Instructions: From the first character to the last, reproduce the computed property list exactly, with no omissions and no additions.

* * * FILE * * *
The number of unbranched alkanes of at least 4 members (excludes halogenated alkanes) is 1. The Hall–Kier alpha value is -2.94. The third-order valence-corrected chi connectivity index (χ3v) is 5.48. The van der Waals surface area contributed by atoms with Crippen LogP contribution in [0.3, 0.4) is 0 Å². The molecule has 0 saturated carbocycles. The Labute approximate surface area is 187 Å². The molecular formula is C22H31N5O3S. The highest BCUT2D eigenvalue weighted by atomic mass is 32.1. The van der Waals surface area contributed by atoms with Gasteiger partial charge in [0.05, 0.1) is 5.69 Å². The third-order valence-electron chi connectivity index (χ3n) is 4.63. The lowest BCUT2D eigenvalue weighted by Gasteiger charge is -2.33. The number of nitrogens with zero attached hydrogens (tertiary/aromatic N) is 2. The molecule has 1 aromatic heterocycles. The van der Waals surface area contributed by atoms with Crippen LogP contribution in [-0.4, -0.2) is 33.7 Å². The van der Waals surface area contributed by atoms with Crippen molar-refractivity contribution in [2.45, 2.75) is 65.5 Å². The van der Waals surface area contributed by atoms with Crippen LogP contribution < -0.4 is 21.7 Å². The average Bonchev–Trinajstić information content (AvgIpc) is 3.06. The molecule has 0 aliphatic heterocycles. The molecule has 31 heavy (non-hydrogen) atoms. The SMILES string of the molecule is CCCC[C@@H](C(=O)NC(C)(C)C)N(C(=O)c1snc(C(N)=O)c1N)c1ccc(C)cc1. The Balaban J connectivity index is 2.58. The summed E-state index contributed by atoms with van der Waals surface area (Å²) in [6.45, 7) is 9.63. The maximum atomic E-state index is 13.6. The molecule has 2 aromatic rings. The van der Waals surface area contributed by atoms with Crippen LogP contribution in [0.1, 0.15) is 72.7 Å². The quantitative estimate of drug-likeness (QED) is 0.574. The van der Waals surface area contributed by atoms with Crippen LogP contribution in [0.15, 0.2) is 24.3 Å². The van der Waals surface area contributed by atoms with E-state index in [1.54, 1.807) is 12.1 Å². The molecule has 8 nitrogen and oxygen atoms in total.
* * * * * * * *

The number of unbranched alkanes of at least 4 members (excludes halogenated alkanes) is 1. The Hall–Kier alpha value is -2.94. The third-order valence-corrected chi connectivity index (χ3v) is 5.48. The van der Waals surface area contributed by atoms with Crippen LogP contribution in [0.3, 0.4) is 0 Å². The molecule has 0 saturated carbocycles. The Labute approximate surface area is 187 Å². The molecular formula is C22H31N5O3S. The highest BCUT2D eigenvalue weighted by atomic mass is 32.1. The van der Waals surface area contributed by atoms with Gasteiger partial charge in [0.05, 0.1) is 5.69 Å². The third-order valence-electron chi connectivity index (χ3n) is 4.63. The lowest BCUT2D eigenvalue weighted by Gasteiger charge is -2.33. The number of nitrogens with zero attached hydrogens (tertiary/aromatic N) is 2. The molecule has 1 aromatic heterocycles. The van der Waals surface area contributed by atoms with Crippen LogP contribution in [-0.4, -0.2) is 33.7 Å². The van der Waals surface area contributed by atoms with Crippen molar-refractivity contribution in [2.45, 2.75) is 65.5 Å². The van der Waals surface area contributed by atoms with Crippen LogP contribution < -0.4 is 21.7 Å². The average Bonchev–Trinajstić information content (AvgIpc) is 3.06. The molecule has 0 aliphatic heterocycles. The molecule has 31 heavy (non-hydrogen) atoms. The SMILES string of the molecule is CCCC[C@@H](C(=O)NC(C)(C)C)N(C(=O)c1snc(C(N)=O)c1N)c1ccc(C)cc1. The Balaban J connectivity index is 2.58. The summed E-state index contributed by atoms with van der Waals surface area (Å²) in [6.45, 7) is 9.63. The maximum atomic E-state index is 13.6. The molecule has 2 aromatic rings. The van der Waals surface area contributed by atoms with Crippen LogP contribution in [0.1, 0.15) is 72.7 Å². The quantitative estimate of drug-likeness (QED) is 0.574. The van der Waals surface area contributed by atoms with Crippen LogP contribution in [0.15, 0.2) is 24.3 Å². The van der Waals surface area contributed by atoms with E-state index in [1.54, 1.807) is 12.1 Å². The molecule has 8 nitrogen and oxygen atoms in total.